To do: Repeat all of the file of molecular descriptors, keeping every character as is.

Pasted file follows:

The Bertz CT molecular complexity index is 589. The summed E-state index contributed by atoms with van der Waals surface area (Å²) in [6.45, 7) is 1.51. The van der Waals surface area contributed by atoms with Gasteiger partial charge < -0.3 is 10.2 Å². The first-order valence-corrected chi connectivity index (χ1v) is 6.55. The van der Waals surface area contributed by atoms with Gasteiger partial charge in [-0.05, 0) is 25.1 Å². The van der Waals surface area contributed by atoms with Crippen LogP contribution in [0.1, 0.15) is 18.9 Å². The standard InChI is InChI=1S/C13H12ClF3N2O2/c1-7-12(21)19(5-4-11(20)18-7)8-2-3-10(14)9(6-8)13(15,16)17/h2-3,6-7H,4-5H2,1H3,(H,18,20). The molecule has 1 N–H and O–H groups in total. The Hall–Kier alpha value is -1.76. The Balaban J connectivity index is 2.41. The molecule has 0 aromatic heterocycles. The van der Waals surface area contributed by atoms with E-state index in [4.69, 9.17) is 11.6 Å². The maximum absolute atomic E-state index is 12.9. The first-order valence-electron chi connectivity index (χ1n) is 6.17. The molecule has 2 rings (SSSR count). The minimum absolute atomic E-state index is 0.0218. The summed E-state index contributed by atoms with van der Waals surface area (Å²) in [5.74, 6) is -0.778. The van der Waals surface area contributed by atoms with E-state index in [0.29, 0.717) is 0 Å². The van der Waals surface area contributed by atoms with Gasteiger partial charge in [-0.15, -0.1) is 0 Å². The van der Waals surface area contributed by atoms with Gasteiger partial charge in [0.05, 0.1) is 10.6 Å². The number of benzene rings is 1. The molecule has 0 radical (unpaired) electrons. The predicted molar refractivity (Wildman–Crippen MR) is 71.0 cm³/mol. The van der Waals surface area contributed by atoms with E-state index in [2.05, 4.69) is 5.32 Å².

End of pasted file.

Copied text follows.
The Bertz CT molecular complexity index is 589. The summed E-state index contributed by atoms with van der Waals surface area (Å²) in [6.45, 7) is 1.51. The van der Waals surface area contributed by atoms with Gasteiger partial charge < -0.3 is 10.2 Å². The first-order valence-corrected chi connectivity index (χ1v) is 6.55. The van der Waals surface area contributed by atoms with Gasteiger partial charge in [-0.05, 0) is 25.1 Å². The van der Waals surface area contributed by atoms with Crippen LogP contribution in [0.1, 0.15) is 18.9 Å². The standard InChI is InChI=1S/C13H12ClF3N2O2/c1-7-12(21)19(5-4-11(20)18-7)8-2-3-10(14)9(6-8)13(15,16)17/h2-3,6-7H,4-5H2,1H3,(H,18,20). The molecule has 1 N–H and O–H groups in total. The Hall–Kier alpha value is -1.76. The Balaban J connectivity index is 2.41. The molecule has 0 aromatic heterocycles. The van der Waals surface area contributed by atoms with E-state index in [4.69, 9.17) is 11.6 Å². The maximum absolute atomic E-state index is 12.9. The first-order valence-electron chi connectivity index (χ1n) is 6.17. The molecule has 2 rings (SSSR count). The minimum absolute atomic E-state index is 0.0218. The summed E-state index contributed by atoms with van der Waals surface area (Å²) in [5.74, 6) is -0.778. The van der Waals surface area contributed by atoms with E-state index in [0.29, 0.717) is 0 Å². The van der Waals surface area contributed by atoms with Gasteiger partial charge in [-0.15, -0.1) is 0 Å². The van der Waals surface area contributed by atoms with Gasteiger partial charge in [0.05, 0.1) is 10.6 Å². The number of benzene rings is 1. The molecule has 0 radical (unpaired) electrons. The predicted molar refractivity (Wildman–Crippen MR) is 71.0 cm³/mol. The van der Waals surface area contributed by atoms with E-state index in [2.05, 4.69) is 5.32 Å².